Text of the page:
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VPN vs. Remote Desktop: Which Is Right for Your Business?

In terms of implementing a VPN vs. a remote desktop, businesses are wondering which would serve their organization best: one, both, neither?

The recent outbreak of COVID-19 has forced businesses around the globe to respond quickly to drastic changes in the workforce.

While these changes are mainly centered on providing a productive work-from-home situation for many workers, a byproduct has been the fast-tracking of digital transformations to ensure business disruptions are kept to a minimum.

Between March 8 and March 22, 2020, VPN usage in the US increased by 124% in response to COVID-19, an indication of how individuals and businesses are reacting to recent rising cybersecurity threats

Dovetailing digital advancement with remote work considerations is a formula for better business continuity during this crisis and beyond.

However, businesses making this shift must ensure that employees accessing company data are doing so in a secure way.

Hackers have been taking advantage of global confusion caused by COVID-19 to launch persistent cyberattacks, including circulating malicious apps and spreading malware via phishing scams.

Businesses looking to provide work-from-home technology to employees must keep security at the forefront when choosing an appropriate platform.

Currently, there are two options to enable remote work: VPN vs. remote desktop, both of which present a number of benefits and drawbacks that should be considered when choosing one for your workforce.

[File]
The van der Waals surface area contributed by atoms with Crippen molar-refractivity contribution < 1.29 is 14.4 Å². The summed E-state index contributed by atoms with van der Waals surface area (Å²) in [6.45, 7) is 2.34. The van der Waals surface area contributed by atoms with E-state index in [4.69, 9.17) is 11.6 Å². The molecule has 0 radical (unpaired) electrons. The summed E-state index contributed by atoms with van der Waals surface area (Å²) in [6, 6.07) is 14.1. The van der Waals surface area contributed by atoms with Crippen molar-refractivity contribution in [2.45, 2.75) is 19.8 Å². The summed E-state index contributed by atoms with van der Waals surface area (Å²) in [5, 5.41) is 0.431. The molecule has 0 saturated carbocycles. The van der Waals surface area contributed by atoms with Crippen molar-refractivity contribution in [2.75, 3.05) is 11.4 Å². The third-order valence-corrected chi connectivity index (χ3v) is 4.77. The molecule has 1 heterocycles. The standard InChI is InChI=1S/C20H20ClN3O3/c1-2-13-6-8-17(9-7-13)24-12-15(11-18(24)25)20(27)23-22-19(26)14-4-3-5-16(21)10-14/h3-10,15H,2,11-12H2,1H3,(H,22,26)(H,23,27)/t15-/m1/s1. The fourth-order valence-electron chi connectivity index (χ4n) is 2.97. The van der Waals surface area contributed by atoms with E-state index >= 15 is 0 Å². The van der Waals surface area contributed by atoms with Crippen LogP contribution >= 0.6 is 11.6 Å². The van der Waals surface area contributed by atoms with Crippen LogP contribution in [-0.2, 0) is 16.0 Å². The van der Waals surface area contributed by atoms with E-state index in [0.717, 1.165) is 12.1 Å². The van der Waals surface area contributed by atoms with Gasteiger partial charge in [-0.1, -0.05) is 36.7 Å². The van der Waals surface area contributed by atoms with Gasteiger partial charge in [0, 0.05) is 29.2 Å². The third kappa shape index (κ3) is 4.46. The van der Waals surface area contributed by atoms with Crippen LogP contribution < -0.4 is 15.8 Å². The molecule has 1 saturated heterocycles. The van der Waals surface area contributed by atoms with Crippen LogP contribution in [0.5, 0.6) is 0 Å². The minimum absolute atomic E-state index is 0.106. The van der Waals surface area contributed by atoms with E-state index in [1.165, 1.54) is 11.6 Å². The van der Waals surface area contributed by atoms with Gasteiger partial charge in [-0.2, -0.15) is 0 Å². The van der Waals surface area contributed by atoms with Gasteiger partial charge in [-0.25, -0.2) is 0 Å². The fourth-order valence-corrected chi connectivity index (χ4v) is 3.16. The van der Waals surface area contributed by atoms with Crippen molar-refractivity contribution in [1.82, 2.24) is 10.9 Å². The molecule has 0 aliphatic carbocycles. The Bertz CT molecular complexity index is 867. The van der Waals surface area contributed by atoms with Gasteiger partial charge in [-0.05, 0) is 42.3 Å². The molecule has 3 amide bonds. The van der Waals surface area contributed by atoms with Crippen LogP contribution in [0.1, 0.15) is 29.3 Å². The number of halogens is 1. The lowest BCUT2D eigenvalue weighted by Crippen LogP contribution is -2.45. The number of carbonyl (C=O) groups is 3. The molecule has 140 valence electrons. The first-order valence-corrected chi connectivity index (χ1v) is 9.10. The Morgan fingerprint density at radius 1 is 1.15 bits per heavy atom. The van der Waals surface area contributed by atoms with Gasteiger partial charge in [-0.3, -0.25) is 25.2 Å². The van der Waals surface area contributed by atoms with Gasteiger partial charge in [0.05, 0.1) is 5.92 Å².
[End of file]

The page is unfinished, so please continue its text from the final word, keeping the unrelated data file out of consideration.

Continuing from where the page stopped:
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VPN vs. Remote Desktop: Getting the Facts Straight

When we speak about VPN vs. remote desktop, it’s not so much a competition as it is determining which you need for your business, or whether you need both to help you function better.

Both virtual private networks (VPNs) and remote desktops can be viable tools to allow remote or mobile staff to access critical business data.

Before we discuss the particulars, it’s important to begin by defining each solution.

What is a VPN?

A VPN is a connection method that extends a private network across a public network to behave like a local area connection, offering remote workers secure, seamless access to crucial data.

The private connection is made using a layered tunneling protocol that is also encrypted, and users must employ authentication protocols to gain access to the virtual point-to-point connection created by this technology.

The benefits include:

  • Access to machines, servers, and data normally only securely accessible within a local network
  • Provides privacy by masking IP address, search history, and location to prevent tracking
  • Increases security through encryption and authentication
  • Reduces support costs as support is outsourced to third-party service providers

However, VPN access must be closely tracked and users should be briefed on correct practices for ensuring nobody who is not an approved user can gain access to your VPN.

Furthermore, if access credentials are stolen, they can present a significant security vulnerability.

Which brings us to another issue: VPNs have limited capabilities for monitoring and usage audits, making forensic work difficult in the event of an issue.

And, you can only access resources that you’ve set up to share on your desktop—should you forget to share a folder, it won’t be available on the VPN remotely.